Usually, we at Booklist concern ourselves only with the end product of an author’s efforts: the finished book. We read the books and then review them, offering librarians advice on what to purchase, what to recommend, and what the big books are likely to be.
But that’s not to say we aren’t also interested in how books are made. We do sometimes interview authors about their inspirations, their writing processes, and all the intangible things that don’t fit between the covers. We’re also aware many of our readers are interested in even more practical information. Rare is the avid reader who doesn’t feel they have a book inside, who finds herself wondering just what it would take to write and publish that book.
Our goal is simply to share practical
and inspiring advice from people who
have learned how publishing works.
Starting next week, on Tuesday, January 20, we’ll be inaugurating a new series of educational posts, called “Publishing U,” on The Booklist Reader. Our goal is simply to share practical and inspiring advice from people who have learned how publishing works, from the authors we review to the editors who edit them to the agents who sold their books. The first post, “Is It Too Late to Write That Book?” offers insight from picture-book author-illustrators Lori Nichols (Maple and Willow Together) and Elizabeth Rose Stanton (Henny) AND their agent, Joanne Volpe (president of New Leaf Literary & Media). For the next half-dozen Tuesdays, we have more posts planned, addressing everything from writing query letters to finding an agent to deciding whether your idea is worth a trilogy, a series, or just single book.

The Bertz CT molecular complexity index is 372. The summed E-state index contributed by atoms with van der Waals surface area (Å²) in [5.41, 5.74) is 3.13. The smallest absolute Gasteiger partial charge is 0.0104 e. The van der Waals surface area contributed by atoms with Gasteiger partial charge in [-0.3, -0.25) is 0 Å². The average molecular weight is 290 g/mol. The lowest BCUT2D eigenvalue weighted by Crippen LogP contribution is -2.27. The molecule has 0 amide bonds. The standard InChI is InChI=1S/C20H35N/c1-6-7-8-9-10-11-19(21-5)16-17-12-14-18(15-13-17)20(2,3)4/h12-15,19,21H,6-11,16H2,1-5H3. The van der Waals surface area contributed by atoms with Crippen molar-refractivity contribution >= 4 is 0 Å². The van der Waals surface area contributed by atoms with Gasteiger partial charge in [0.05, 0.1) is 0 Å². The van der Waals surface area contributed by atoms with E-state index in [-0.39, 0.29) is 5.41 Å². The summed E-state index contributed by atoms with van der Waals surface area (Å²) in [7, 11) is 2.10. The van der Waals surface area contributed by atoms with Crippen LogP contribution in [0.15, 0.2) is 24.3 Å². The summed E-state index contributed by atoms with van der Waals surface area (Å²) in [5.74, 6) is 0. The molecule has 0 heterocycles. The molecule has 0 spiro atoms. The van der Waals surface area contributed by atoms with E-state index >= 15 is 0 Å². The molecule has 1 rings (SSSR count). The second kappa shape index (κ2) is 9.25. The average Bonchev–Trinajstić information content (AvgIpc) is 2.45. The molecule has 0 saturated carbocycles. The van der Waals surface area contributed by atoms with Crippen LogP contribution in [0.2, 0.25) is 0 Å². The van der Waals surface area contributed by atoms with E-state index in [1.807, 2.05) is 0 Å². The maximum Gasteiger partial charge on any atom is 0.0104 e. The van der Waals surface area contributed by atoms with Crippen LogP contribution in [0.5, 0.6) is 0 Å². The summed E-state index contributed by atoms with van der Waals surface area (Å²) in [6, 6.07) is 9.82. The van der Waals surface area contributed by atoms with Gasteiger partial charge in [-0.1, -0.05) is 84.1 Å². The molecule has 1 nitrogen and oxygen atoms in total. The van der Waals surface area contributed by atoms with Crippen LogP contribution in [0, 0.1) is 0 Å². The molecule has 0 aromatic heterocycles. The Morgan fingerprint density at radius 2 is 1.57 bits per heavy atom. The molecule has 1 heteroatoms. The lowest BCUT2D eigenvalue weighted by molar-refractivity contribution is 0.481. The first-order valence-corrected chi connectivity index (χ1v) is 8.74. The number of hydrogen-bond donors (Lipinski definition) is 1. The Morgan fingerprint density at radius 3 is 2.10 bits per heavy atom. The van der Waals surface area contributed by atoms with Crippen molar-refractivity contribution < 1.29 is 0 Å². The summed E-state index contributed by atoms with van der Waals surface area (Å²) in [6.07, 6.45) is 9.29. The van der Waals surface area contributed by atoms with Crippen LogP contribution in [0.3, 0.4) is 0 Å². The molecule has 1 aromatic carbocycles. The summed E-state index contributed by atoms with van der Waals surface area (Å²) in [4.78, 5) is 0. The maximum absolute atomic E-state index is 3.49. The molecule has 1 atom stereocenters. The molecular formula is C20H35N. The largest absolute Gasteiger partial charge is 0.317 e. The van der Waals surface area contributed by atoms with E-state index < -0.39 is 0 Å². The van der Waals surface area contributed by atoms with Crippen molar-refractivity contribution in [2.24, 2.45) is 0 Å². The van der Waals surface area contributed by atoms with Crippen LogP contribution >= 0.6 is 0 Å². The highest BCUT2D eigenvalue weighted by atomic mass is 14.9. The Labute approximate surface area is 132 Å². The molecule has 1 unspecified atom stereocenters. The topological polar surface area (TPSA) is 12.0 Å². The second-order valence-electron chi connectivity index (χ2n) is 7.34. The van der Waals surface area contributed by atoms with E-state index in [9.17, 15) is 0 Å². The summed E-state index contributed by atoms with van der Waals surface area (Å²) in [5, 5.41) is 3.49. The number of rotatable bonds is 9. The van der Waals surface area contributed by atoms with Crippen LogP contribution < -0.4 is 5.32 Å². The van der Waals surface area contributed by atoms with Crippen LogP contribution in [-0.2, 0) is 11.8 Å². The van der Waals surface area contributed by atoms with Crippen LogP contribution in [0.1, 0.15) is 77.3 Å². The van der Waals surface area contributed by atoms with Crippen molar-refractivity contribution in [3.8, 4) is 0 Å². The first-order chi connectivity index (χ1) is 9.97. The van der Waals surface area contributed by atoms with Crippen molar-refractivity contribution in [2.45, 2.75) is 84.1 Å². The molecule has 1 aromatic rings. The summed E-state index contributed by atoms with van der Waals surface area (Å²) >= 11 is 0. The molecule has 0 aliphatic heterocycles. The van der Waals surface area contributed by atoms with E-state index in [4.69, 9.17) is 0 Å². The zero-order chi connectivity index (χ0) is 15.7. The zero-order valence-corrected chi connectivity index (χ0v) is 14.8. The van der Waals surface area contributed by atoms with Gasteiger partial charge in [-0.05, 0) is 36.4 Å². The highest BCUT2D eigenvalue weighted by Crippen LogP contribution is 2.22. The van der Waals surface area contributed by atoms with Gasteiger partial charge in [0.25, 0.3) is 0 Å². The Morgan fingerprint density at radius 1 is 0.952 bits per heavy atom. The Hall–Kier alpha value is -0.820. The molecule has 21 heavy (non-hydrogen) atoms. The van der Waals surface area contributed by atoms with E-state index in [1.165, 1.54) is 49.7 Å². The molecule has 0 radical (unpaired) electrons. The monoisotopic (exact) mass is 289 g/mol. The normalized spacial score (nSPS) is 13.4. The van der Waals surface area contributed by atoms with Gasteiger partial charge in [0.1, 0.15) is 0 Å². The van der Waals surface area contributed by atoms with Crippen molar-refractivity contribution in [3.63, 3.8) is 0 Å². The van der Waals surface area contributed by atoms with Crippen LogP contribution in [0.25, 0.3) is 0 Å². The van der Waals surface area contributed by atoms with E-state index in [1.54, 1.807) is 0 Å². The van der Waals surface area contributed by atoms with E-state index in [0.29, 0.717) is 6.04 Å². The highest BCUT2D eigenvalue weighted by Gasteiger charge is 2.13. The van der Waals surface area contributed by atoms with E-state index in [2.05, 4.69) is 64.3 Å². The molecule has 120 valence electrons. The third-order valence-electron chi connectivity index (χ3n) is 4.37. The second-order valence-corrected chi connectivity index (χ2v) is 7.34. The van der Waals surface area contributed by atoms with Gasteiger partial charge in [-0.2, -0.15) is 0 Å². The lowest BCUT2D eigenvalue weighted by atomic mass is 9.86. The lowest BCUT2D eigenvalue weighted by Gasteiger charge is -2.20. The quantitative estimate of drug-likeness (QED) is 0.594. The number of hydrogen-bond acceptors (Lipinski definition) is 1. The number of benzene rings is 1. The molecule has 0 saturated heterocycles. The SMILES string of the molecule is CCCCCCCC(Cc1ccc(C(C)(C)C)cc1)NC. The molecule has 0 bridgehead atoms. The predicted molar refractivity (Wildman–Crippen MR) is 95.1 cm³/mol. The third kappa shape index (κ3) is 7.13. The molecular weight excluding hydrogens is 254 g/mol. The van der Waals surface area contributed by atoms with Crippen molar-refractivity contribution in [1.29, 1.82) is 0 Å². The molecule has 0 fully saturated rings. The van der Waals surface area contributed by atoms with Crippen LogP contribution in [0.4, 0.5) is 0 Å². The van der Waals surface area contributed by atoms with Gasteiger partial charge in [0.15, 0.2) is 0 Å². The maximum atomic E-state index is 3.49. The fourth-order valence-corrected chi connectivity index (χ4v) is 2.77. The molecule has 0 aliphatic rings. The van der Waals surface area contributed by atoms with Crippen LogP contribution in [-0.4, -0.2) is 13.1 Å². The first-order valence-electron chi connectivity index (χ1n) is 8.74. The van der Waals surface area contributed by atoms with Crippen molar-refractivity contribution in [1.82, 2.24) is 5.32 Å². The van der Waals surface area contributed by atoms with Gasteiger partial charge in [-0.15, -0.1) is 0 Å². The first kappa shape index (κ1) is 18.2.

After that, who knows? We’ll share more Publishing U posts when we have worthwhile advice to share. If you’re in the business and have insight to offer, feel free to send pitches to firstname.lastname@example.org. We’re looking for posts 750–1,000 words long, each one focused on a single aspect of the path to publication. What does an editor do? How do royalties work? Is e-only publishing viable? How do I decide whether traditional publishing or indie publishing is right for me? What form of self-marketing is most effective? Those are just a few of the questions we’d be happy to have answered.